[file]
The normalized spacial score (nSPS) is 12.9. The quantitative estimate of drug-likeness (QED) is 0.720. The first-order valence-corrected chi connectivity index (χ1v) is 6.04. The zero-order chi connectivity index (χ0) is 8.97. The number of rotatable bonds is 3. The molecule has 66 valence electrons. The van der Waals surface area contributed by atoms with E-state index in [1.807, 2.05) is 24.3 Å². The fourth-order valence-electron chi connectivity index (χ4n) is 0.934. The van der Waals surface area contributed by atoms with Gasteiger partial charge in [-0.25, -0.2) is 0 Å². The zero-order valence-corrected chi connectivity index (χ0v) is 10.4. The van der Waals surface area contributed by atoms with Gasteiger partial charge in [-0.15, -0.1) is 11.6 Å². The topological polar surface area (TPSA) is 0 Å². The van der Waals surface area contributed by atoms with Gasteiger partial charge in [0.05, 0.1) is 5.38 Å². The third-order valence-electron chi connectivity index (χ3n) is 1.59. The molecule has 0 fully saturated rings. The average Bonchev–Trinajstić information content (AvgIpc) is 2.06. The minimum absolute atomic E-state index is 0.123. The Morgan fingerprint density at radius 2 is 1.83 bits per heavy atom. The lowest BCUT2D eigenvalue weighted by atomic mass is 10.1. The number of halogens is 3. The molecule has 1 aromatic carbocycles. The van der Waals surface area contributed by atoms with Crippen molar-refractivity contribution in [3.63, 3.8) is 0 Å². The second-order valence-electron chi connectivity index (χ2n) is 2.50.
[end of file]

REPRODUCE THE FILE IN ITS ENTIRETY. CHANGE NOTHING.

The normalized spacial score (nSPS) is 12.9. The quantitative estimate of drug-likeness (QED) is 0.720. The first-order valence-corrected chi connectivity index (χ1v) is 6.04. The zero-order chi connectivity index (χ0) is 8.97. The number of rotatable bonds is 3. The molecule has 66 valence electrons. The van der Waals surface area contributed by atoms with E-state index in [1.807, 2.05) is 24.3 Å². The fourth-order valence-electron chi connectivity index (χ4n) is 0.934. The van der Waals surface area contributed by atoms with Gasteiger partial charge in [-0.25, -0.2) is 0 Å². The zero-order valence-corrected chi connectivity index (χ0v) is 10.4. The van der Waals surface area contributed by atoms with Gasteiger partial charge in [-0.15, -0.1) is 11.6 Å². The topological polar surface area (TPSA) is 0 Å². The van der Waals surface area contributed by atoms with Gasteiger partial charge in [0.05, 0.1) is 5.38 Å². The third-order valence-electron chi connectivity index (χ3n) is 1.59. The molecule has 0 fully saturated rings. The average Bonchev–Trinajstić information content (AvgIpc) is 2.06. The minimum absolute atomic E-state index is 0.123. The Morgan fingerprint density at radius 2 is 1.83 bits per heavy atom. The lowest BCUT2D eigenvalue weighted by atomic mass is 10.1. The number of halogens is 3. The molecule has 1 aromatic carbocycles. The van der Waals surface area contributed by atoms with Crippen molar-refractivity contribution in [3.63, 3.8) is 0 Å². The second-order valence-electron chi connectivity index (χ2n) is 2.50.